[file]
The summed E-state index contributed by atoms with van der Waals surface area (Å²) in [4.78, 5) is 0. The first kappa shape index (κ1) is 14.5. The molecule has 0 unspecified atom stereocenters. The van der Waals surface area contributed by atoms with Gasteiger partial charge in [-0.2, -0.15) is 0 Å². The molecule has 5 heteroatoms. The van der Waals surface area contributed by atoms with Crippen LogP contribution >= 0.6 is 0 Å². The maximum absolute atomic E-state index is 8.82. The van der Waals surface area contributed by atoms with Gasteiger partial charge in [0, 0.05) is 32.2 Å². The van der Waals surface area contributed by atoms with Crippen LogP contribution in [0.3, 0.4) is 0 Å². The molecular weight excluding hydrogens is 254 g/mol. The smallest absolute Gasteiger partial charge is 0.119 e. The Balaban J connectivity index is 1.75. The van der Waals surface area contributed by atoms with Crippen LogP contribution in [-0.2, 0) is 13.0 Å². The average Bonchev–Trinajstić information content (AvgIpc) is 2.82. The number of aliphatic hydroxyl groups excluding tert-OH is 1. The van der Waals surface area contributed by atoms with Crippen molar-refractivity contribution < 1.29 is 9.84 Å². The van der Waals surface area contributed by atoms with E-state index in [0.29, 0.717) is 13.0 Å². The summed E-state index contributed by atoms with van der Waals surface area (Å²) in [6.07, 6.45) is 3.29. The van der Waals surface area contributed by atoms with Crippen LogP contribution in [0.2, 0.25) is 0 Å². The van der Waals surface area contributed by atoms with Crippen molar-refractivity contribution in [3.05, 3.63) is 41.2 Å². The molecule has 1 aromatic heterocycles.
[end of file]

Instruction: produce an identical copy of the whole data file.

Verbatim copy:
The summed E-state index contributed by atoms with van der Waals surface area (Å²) in [4.78, 5) is 0. The first kappa shape index (κ1) is 14.5. The molecule has 0 unspecified atom stereocenters. The van der Waals surface area contributed by atoms with Gasteiger partial charge in [-0.2, -0.15) is 0 Å². The molecule has 5 heteroatoms. The van der Waals surface area contributed by atoms with Crippen LogP contribution >= 0.6 is 0 Å². The maximum absolute atomic E-state index is 8.82. The van der Waals surface area contributed by atoms with Gasteiger partial charge in [0, 0.05) is 32.2 Å². The van der Waals surface area contributed by atoms with Crippen LogP contribution in [0.3, 0.4) is 0 Å². The molecular weight excluding hydrogens is 254 g/mol. The smallest absolute Gasteiger partial charge is 0.119 e. The Balaban J connectivity index is 1.75. The van der Waals surface area contributed by atoms with Crippen LogP contribution in [-0.2, 0) is 13.0 Å². The average Bonchev–Trinajstić information content (AvgIpc) is 2.82. The number of aliphatic hydroxyl groups excluding tert-OH is 1. The van der Waals surface area contributed by atoms with Crippen molar-refractivity contribution < 1.29 is 9.84 Å². The van der Waals surface area contributed by atoms with E-state index in [0.29, 0.717) is 13.0 Å². The summed E-state index contributed by atoms with van der Waals surface area (Å²) in [6.07, 6.45) is 3.29. The van der Waals surface area contributed by atoms with Crippen LogP contribution in [0.2, 0.25) is 0 Å². The van der Waals surface area contributed by atoms with Crippen molar-refractivity contribution in [3.05, 3.63) is 41.2 Å². The molecule has 1 aromatic heterocycles.